While more money is being invested in cycling facilities, what many cycle campaigners have been crying out for is better driver training.

That has taken a step forward today with the announcement that two of the UK’s biggest driving schools – AA Driving School and BSM – will teach cycle safety to all learner drivers. The two organisations have launched a new training programme to ensure a standardised approach to safe driving around cyclists.

All driving instructors from both schools will take a module – which has been created with input from cyclists – to teach drivers how to drive safely around bike riders. Pupils will also be given a worksheet which sets out the facts about cyclists on the roads and encourages learners to think about the consideration they should show cyclists.

Edmund King, AA president, said: “I am personally committed to breaking down the ‘Two Tribes’ attitude displayed between some drivers and cyclists. Often we are the same people… I am convinced that this initiative will change attitudes and save lives.”

Mark Peacock, head of BSM, said: “Successfully teaching a learner to drive safely around cyclists means instilling a good attitude, as well as the necessary practical driving skills.

“It can be intimidating and confusing for learners the first few times they come across a cyclist.

Understanding why cyclists behave in certain ways, such as avoiding potholes or how they are affected in strong winds, is key to being safe around them.”

AA Driving School and BSM, as part of AA Driving Services, make up the largest provider of new driver training in the country.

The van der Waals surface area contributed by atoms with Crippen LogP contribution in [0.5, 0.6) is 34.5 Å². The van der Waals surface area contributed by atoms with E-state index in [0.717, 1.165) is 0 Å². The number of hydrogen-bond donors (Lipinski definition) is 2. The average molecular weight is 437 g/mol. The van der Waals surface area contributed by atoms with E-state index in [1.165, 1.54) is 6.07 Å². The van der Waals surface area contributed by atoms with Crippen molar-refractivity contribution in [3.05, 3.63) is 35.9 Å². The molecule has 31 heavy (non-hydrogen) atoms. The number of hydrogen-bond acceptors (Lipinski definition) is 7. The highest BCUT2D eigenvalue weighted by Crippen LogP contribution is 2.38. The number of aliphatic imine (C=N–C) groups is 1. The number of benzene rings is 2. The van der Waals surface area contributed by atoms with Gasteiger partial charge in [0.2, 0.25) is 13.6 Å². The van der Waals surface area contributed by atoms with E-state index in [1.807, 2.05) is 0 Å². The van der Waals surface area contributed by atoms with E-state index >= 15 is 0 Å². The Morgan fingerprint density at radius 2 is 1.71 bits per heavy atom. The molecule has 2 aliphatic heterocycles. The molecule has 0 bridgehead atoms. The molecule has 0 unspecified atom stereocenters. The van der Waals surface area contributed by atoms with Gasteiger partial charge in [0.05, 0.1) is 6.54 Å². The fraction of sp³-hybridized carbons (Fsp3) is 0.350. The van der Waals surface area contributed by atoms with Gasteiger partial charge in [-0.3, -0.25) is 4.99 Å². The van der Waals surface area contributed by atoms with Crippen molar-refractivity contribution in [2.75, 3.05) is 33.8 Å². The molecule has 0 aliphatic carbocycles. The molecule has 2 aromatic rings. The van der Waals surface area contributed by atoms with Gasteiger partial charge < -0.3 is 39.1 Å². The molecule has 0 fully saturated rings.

• Jackie Willis

    Totally agree with RJ! I cannot believe that the AA/BSM are admitting this has NOT been part of their training programme! Hardly a lesson goes by without some kind of training about cyclists, including recognising the potential for a cyclist to appear, for example around a left-hand bend, especially on a narrow road. There have also been many times in my experience when we have had to discuss cyclist lack of visibility, i.e. not all cyclists help themselves to be seen on the road! This alerts the learner driver to become cautious in fading light and actively look for cyclists. Frankly, I could go on and on about the topics we discuss in our driving lessons concerning sharing road space with cyclists!

  • gg/gg

    AT LAST !!!!!
    I always thought that a new driver should be put on a bike and sent out on the roads to experience what happens

  • RJ

    Good quality driving instructors have ALWAYS taught learner drivers how to deal safely with cyclists. Many of us actively go hunting for cyclists in order to give our drivers practical and theoretical training in the subject.

    Either the AA/BSM schools are admitting there are serious shortcomings in their instructor capabilities which need urgent remedial action, or it’s a cheap cynical publicity stunt.